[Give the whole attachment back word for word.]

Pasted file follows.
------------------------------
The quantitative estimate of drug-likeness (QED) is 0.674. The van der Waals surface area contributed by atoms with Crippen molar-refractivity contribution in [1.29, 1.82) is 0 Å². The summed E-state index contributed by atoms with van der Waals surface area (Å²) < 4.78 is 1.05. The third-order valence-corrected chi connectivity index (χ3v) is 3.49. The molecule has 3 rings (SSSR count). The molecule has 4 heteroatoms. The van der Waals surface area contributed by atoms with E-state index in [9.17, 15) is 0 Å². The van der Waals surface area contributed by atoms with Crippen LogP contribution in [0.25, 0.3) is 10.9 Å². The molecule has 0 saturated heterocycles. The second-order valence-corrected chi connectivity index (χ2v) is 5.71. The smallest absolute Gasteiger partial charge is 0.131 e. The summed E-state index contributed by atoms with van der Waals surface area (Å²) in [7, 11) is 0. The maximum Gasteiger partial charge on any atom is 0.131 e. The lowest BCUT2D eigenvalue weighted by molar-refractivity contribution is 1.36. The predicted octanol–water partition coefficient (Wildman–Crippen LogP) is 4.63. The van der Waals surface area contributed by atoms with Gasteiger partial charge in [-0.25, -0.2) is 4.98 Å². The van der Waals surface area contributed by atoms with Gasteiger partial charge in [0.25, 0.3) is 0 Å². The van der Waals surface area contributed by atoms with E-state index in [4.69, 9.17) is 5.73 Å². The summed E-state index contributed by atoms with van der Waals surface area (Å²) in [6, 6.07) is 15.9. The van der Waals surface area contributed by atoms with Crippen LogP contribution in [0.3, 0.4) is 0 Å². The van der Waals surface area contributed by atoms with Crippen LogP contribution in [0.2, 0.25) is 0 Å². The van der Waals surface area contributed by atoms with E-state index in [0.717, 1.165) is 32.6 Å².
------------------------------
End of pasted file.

The quantitative estimate of drug-likeness (QED) is 0.674. The van der Waals surface area contributed by atoms with Crippen molar-refractivity contribution in [1.29, 1.82) is 0 Å². The summed E-state index contributed by atoms with van der Waals surface area (Å²) < 4.78 is 1.05. The third-order valence-corrected chi connectivity index (χ3v) is 3.49. The molecule has 3 rings (SSSR count). The molecule has 4 heteroatoms. The van der Waals surface area contributed by atoms with E-state index in [9.17, 15) is 0 Å². The van der Waals surface area contributed by atoms with Crippen LogP contribution in [0.25, 0.3) is 10.9 Å². The molecule has 0 saturated heterocycles. The second-order valence-corrected chi connectivity index (χ2v) is 5.71. The smallest absolute Gasteiger partial charge is 0.131 e. The summed E-state index contributed by atoms with van der Waals surface area (Å²) in [7, 11) is 0. The maximum Gasteiger partial charge on any atom is 0.131 e. The lowest BCUT2D eigenvalue weighted by molar-refractivity contribution is 1.36. The predicted octanol–water partition coefficient (Wildman–Crippen LogP) is 4.63. The van der Waals surface area contributed by atoms with Gasteiger partial charge in [-0.25, -0.2) is 4.98 Å². The van der Waals surface area contributed by atoms with Gasteiger partial charge in [0.25, 0.3) is 0 Å². The van der Waals surface area contributed by atoms with E-state index in [4.69, 9.17) is 5.73 Å². The summed E-state index contributed by atoms with van der Waals surface area (Å²) in [6, 6.07) is 15.9. The van der Waals surface area contributed by atoms with Crippen LogP contribution in [0.3, 0.4) is 0 Å². The van der Waals surface area contributed by atoms with Crippen LogP contribution in [0.2, 0.25) is 0 Å². The van der Waals surface area contributed by atoms with E-state index in [0.717, 1.165) is 32.6 Å².